Researchers identified a mechanism by which cells build ‘mini-muscles’ underneath their nucleus
Credit: Jaakko Lehtomäki
Research groups at the University of Helsinki uncovered how motor protein myosin, which is responsible for contraction of skeletal muscles, functions also in non-muscle cells to build contractile structures at the inner face of the cell membrane. This is the first time when such ‘mini-muscles’, also known as stress fibers, have been seen to emerge spontaneously through myosin-driven reorganization of the pre-existing actin filament network in cells. Defects in the assembly of these ‘mini-muscles’ in cells lead to multiple disorders in humans, and in the most severe cases to cancer progression.
A new study published in eLife, drills into the core mechanisms of stress fiber assembly, and reveals how stress fibers can be built directly at the cell cortex: a specialized network of actin filaments on the inner face of the cell membrane. The research, carried out in the groups of Academy Professor Pekka Lappalainen at HiLIFE Institute of Biotechnology, and Docent Sari Tojkander at Faculty of Veterinary Medicine, University of Helsinki, uncovers that myosin pulses, which were previously connected to shape-changes in the epithelial tissues during animal development, can template assembly of stress fibers at the cell cortex. In this process, non-muscle myosin II, a close relative to the protein responsible for muscle contraction, is locally and temporally recruited to the cortex, where it organizes the initially mesh-like actin filament network into parallel rod-like structures. These structures then engage the growth and maturation of focal adhesions at the both ends of the actomyosin bundle, finally creating a stress fiber at the cell cortex (see Figure).
“Previous studies from our group at University of Helsinki and other laboratories abroad demonstrated that stress fibers can arise at the front of the cell from small actin- and myosin-containing precursor structures, and that stress fibers disassemble at the back of the cell as it moves forward. Now we reveal a completely new mechanism by which stress fibers can form in cells, and provide an explanation for why ‘mysterious’ myosin pulses occur at the cell cortex,” Lappalainen comments.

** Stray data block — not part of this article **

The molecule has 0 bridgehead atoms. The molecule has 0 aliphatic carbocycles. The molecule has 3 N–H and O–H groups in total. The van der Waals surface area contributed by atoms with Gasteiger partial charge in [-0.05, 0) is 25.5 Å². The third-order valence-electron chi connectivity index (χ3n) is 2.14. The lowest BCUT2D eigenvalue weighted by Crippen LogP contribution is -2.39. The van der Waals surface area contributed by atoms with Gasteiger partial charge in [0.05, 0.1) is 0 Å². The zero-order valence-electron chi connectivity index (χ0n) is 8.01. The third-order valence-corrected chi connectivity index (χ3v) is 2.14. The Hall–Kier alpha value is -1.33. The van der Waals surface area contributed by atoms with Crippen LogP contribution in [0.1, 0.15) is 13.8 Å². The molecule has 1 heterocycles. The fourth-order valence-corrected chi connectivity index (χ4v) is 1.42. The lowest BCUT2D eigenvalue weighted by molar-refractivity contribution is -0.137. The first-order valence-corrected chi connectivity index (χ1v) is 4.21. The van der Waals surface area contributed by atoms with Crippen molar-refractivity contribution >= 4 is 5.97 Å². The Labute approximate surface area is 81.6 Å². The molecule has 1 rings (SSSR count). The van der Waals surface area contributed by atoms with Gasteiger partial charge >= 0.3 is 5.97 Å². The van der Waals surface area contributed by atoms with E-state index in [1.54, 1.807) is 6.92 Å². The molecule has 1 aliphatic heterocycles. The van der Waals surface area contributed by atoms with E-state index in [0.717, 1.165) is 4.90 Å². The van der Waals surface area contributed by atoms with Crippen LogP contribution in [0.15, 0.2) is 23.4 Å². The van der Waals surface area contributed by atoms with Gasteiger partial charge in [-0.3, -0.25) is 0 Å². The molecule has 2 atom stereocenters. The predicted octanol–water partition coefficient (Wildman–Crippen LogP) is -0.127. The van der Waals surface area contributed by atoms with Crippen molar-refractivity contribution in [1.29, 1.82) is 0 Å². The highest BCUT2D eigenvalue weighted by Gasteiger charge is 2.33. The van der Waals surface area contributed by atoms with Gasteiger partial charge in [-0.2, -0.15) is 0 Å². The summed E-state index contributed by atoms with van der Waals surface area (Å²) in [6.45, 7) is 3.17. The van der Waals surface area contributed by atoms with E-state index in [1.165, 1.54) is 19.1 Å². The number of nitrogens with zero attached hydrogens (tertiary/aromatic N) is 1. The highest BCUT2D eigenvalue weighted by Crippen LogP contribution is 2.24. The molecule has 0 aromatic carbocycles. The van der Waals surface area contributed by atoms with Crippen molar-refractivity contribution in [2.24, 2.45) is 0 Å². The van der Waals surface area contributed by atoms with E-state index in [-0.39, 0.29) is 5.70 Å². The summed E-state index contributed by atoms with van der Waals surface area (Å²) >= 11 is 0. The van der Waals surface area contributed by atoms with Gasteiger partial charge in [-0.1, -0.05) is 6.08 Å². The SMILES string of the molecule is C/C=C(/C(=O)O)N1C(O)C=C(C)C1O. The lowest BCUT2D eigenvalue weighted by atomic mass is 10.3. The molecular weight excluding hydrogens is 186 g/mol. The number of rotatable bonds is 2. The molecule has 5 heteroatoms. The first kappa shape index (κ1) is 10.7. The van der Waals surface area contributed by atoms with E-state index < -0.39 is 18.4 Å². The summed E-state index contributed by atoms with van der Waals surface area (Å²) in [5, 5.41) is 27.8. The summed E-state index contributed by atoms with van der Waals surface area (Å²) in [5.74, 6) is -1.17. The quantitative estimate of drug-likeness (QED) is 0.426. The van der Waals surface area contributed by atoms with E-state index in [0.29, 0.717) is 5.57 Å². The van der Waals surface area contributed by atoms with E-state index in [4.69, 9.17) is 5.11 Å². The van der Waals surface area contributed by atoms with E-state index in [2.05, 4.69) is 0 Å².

“Intriguingly, we also observed that this type of stress fiber generation was most prominent under the nucleus, which stores all genetic information and is the largest organelle in our cells. It could be that cortical stress fibers protect the nucleus or aid the movement of the nucleus along with the rest of the cell body,” adds Dr. Jaakko Lehtimaki who is the lead author of this study.
The new findings bring forth an important new feature in the stress fiber toolbox. Cells in the three-dimensional tissue environment rarely display stress fiber precursors typically seen in cells migrating on a cell culture dish. Thus, myosin pulse-mediated assembly process enables assembly of contractile structures in cells migrating in various environments. Because myosin pulses have been witnessed in many different cell- and tissue types, this might serve as a universal mechanism for local force-production in the non-muscle tissues.
The role of myosin and actin proteins
The most abundant components of our muscles are myosin motor proteins, and bar-like filaments assembled from protein actin. Coordinated ‘crawling’ of myosin motor proteins along actin filaments is the principal mechanism that generates the force for muscle contraction. However, such myosin-based force-production is not limited to muscles, because also cells in other tissues within our bodies have similar contractile structures. These ‘mini-muscles’ of non-muscle cells, called stress fibers, are composed of the same central players (actin and myosin) as the contractile units of muscles.
Within our bodies, skeletal muscles attach to bones via tendons, whereas special adhesion structures named focal adhesions connect stress fibers to the surroundings of the cell. This enables the stress fibers to sense and emit forces between cells and their environment. In addition to being the major force-sensitive structures in cells, stress fibers are important for proper differentiation that is, specialization of cells to different tasks in the body. They also protect the nucleus when the cell is migrating in a challenging three-dimensional tissue environment. Consequently, defects in stress fiber assembly in cells contribute to multiple disorders, such as atherosclerosis, neuropathies, and cancer progression.
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